P
R
E
V
N
E
X
T
Jul 07 2020

Artists Condemn Immigrant Detention With Skywritten Messages

by Kaitlin Hao

A skywritten message, part of the artists-led project “In Plain Sight," seen on July 3, 2020, over the Los Angeles County Jail from Griffith Observatory. Image via Facebook.

Between July 3–5, a fleet of skytyping planes wrote out messages by 80 artists and cultural workers above 80 sites in the United States, as part of the collaborative project “In Plain Sight" led by multidisciplinary artists Rafa Esparza and Cassils. The sites included Immigration and Customs Enforcement detention camps and immigration courts, and cities along the US-Mexico border. Coinciding with the US’s Independence Day, the project sought to expose the unethical imprisonment of those awaiting decisions regarding their immigration cases, many of whom are fleeing poverty, persecution, or violence in their home countries. 

Each participant contributed one message written out among the clouds. Some Asian-American artists considered racist immigration policies and revisited painful modern histories. First-generation Indian-American artist Arshia Fatima Haq noted the prejudice that Muslim communities endure. Her message, “Azadi,” meaning freedom in many South and West Asian cultures, was written in Arabic over an immigrant intake release facility in Orange County. In an online statement, she says, “This kind of exclusivity, exclusion, and deciding who belongs and who doesn’t is a trend we’re seeing all over the world right now, especially in places like India. It’s important for me to participate in a project like this because it’s creating awareness of transnational solidarities and movements, and working against fascist sentiments everywhere.”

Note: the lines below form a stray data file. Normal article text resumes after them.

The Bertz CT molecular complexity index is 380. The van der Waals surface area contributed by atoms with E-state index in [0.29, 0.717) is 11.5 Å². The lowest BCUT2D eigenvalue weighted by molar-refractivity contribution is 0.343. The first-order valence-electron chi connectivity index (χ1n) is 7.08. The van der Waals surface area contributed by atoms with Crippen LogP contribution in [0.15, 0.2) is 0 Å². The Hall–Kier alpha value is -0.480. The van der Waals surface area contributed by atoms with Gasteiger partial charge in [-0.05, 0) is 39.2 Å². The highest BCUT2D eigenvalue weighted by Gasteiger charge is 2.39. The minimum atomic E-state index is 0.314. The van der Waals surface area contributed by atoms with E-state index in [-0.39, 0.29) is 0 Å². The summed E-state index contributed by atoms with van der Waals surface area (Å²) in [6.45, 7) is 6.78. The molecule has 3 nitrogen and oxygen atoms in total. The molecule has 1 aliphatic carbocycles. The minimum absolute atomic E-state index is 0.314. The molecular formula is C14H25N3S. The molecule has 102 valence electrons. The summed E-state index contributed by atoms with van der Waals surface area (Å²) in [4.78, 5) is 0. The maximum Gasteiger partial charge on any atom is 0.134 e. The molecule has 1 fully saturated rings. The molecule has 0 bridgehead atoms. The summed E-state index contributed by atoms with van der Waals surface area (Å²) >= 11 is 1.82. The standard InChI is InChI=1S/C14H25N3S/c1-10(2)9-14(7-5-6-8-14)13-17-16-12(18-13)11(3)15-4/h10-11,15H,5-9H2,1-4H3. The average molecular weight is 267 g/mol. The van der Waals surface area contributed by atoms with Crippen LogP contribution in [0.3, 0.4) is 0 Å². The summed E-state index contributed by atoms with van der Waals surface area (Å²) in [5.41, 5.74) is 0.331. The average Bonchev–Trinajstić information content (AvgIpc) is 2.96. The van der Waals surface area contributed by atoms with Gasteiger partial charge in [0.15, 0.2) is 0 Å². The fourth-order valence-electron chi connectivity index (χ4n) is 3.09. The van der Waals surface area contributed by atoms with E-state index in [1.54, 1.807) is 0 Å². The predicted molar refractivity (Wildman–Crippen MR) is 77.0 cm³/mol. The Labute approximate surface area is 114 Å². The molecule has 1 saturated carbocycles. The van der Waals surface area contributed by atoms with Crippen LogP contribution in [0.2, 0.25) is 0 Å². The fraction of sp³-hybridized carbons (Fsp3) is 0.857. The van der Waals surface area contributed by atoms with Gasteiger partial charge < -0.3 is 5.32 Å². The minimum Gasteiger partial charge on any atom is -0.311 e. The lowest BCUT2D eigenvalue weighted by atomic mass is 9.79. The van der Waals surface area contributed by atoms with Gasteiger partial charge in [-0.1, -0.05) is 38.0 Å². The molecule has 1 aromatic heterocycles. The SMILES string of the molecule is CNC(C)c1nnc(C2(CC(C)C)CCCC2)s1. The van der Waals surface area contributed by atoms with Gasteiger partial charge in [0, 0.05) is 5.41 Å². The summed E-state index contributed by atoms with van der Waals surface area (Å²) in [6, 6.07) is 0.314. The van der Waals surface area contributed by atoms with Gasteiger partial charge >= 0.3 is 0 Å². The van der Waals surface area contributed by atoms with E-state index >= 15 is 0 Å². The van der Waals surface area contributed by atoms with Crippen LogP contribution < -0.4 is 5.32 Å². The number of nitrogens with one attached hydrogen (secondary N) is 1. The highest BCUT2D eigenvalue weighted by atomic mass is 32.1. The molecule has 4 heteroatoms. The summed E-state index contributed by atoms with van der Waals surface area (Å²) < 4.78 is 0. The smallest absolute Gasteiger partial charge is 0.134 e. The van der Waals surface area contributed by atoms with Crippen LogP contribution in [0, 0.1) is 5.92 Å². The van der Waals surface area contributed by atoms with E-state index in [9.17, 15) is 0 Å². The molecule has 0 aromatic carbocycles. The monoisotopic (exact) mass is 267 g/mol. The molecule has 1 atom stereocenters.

Japanese-American artists such as Devon Tsuno, Karen L. Ishizuka, Bruce Yonemoto, and Tina Takemoto reflected on the similarities between the current separation of immigrant family members incarcerated in detention facilities and the separation of families during the Second World War, when Japanese-Americans were sent to US internment camps. Tsuno’s chosen message, flown over Laredo, which sits on the US-Mexico border, is a phone number that, when called, plays recorded readings of correspondences from detained immigrants to their external supporters. The artist explained that this is “another opportunity to talk about things that are hard to talk about in the present day . . . We could talk about what happened in the past, but there’s shit happening right now, and that’s what we need to be moving to change.”  

Several artists selected messages that enhanced the visibility of imprisoned transgender immigrants. Others advocated for related issues such as the Black Lives Matter platform, which fights against racism and police brutality against African-Americans, or drew attention to the oppression of Native Americans. 

“In Plain Sight” exemplifies how social justice issues resonate with and amplify each other despite the current divisive political climate—a testament to the saying that we all live under the same sky.

Kaitlin Hao is an editorial intern at ArtAsiaPacific.

To read more of ArtAsiaPacific’s articles, visit our Digital Library.

Ads
Artspace SAM CHRISTIE"S RossiRossi ACAW